The Forgotten Camp

By Minela

A confined space, aggressive interrogations, and dehumanization are just a few of terms that may come to mind when trying to describe the word ‘concentration camp’. In the discussion of the concentration camps in Bosnia and Herzegovina not only did these things happen, unfortunately the politics of memory have created an inability to properly memorialize what happened.

During World War II, the outside world was appalled and disgusted about the treatment of millions of European Jews, Roma, and other minority groups. When the information of the treatment that went on in the concentration camps or as many would call them prison or work camps people were quick to recognize the brutal and inhumane treatment of these people. Fast forward to the early 90’s in Bosnia and Herzegovina, you could see a similar sight. If journalists had not heard rumors about the camps and fought to document the truth, most of the world would not be aware of what they thought would never occur again after WW II. For myself, it came as an utter and complete surprise to find that most of the concentration camps used in the 1990’s war were either unoccupied or serving a purpose other than a commemoration sight like that of Auschwitz. The most infamous WW II concentration camp Auschwitz today serves to remind the world of what hatred and military force can do to the masses. So why is that message not clear in the former camps in Bosnia and Herzegovina today?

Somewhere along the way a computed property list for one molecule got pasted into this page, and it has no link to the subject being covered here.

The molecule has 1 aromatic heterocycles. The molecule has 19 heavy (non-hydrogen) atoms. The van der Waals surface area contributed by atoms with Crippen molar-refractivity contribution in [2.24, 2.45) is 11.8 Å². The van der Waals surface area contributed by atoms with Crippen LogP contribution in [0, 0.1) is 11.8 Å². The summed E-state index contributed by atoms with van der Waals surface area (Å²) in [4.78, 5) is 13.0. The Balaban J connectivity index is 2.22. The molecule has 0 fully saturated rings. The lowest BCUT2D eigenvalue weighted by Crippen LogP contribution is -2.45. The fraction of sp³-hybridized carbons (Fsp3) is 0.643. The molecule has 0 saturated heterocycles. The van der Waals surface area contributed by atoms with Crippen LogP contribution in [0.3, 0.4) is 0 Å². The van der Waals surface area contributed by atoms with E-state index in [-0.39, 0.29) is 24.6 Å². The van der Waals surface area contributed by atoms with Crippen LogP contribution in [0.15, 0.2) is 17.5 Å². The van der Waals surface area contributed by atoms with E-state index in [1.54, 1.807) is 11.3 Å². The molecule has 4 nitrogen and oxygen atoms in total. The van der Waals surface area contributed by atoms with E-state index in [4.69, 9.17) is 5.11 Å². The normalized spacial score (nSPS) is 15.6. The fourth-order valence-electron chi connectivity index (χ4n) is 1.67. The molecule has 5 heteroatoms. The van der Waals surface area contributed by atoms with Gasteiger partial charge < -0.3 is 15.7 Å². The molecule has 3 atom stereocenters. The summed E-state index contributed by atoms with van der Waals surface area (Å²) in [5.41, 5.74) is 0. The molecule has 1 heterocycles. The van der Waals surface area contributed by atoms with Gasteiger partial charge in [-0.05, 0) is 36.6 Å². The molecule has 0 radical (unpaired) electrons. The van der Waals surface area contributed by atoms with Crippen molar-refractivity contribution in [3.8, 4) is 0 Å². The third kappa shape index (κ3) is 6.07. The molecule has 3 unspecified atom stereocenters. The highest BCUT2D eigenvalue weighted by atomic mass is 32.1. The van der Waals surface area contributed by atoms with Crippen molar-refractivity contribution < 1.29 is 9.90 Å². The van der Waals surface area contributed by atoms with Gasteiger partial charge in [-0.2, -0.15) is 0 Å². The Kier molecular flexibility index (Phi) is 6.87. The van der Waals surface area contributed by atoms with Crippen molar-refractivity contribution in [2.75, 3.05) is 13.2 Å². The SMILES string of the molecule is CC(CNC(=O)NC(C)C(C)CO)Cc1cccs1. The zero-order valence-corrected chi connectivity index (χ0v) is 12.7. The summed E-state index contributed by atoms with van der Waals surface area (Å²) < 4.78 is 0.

Before spending a week with the Most Mira team, I had the very naive idea that genocide denial didn’t exist, and if it did, it was with the few who we’re uneducated. During the time I spent with Kemal (a survivor of the Omarska concentration camp) and the Most Mira team, I quickly learned that the camps and the remembrance aspects of them were rarely talked about. I hoped that by coming to Prijedor I could single handily solve the denial behind the camps. I sadly came to find out the problem was deeper than I imagined it to be. I continue to struggle to understand the situation as I thought it was a black and white issue and solution. I hope to persevere and use my research to help aid in a discussion of the camps and begin the understanding process it so desperately needs.

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